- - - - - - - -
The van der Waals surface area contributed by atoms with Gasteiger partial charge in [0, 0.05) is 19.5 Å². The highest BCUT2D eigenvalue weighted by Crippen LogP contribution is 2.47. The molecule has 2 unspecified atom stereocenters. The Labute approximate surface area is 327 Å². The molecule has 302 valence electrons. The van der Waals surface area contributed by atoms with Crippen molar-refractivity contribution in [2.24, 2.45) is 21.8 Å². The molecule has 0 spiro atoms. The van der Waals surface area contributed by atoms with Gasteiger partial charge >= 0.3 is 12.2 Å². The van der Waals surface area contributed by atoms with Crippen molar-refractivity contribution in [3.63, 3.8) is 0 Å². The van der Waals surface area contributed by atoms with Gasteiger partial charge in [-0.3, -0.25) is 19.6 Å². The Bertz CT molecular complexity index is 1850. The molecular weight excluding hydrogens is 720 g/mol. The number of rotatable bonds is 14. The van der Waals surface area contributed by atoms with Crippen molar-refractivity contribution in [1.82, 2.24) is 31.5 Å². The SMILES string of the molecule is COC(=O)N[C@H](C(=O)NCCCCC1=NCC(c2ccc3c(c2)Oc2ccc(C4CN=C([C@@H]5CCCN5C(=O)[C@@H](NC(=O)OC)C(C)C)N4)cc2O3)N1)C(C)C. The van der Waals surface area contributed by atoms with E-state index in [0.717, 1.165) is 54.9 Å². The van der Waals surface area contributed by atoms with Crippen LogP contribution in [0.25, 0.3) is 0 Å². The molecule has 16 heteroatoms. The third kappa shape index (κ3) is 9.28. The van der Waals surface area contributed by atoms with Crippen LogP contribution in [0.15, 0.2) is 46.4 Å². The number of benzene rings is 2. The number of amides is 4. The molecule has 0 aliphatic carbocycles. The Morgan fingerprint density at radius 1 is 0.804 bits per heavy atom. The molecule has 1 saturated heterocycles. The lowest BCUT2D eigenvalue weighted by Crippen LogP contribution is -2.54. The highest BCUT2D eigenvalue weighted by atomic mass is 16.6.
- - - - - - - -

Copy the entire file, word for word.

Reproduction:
The van der Waals surface area contributed by atoms with Gasteiger partial charge in [0, 0.05) is 19.5 Å². The highest BCUT2D eigenvalue weighted by Crippen LogP contribution is 2.47. The molecule has 2 unspecified atom stereocenters. The Labute approximate surface area is 327 Å². The molecule has 302 valence electrons. The van der Waals surface area contributed by atoms with Crippen molar-refractivity contribution in [2.24, 2.45) is 21.8 Å². The molecule has 0 spiro atoms. The van der Waals surface area contributed by atoms with Gasteiger partial charge >= 0.3 is 12.2 Å². The van der Waals surface area contributed by atoms with Crippen molar-refractivity contribution in [3.63, 3.8) is 0 Å². The van der Waals surface area contributed by atoms with Gasteiger partial charge in [-0.3, -0.25) is 19.6 Å². The Bertz CT molecular complexity index is 1850. The molecular weight excluding hydrogens is 720 g/mol. The number of rotatable bonds is 14. The van der Waals surface area contributed by atoms with Crippen molar-refractivity contribution in [1.82, 2.24) is 31.5 Å². The SMILES string of the molecule is COC(=O)N[C@H](C(=O)NCCCCC1=NCC(c2ccc3c(c2)Oc2ccc(C4CN=C([C@@H]5CCCN5C(=O)[C@@H](NC(=O)OC)C(C)C)N4)cc2O3)N1)C(C)C. The van der Waals surface area contributed by atoms with E-state index in [0.717, 1.165) is 54.9 Å². The van der Waals surface area contributed by atoms with Crippen LogP contribution in [0.25, 0.3) is 0 Å². The molecule has 16 heteroatoms. The third kappa shape index (κ3) is 9.28. The van der Waals surface area contributed by atoms with Crippen LogP contribution in [0.15, 0.2) is 46.4 Å². The number of benzene rings is 2. The number of amides is 4. The molecule has 0 aliphatic carbocycles. The Morgan fingerprint density at radius 1 is 0.804 bits per heavy atom. The molecule has 1 saturated heterocycles. The lowest BCUT2D eigenvalue weighted by Crippen LogP contribution is -2.54. The highest BCUT2D eigenvalue weighted by atomic mass is 16.6.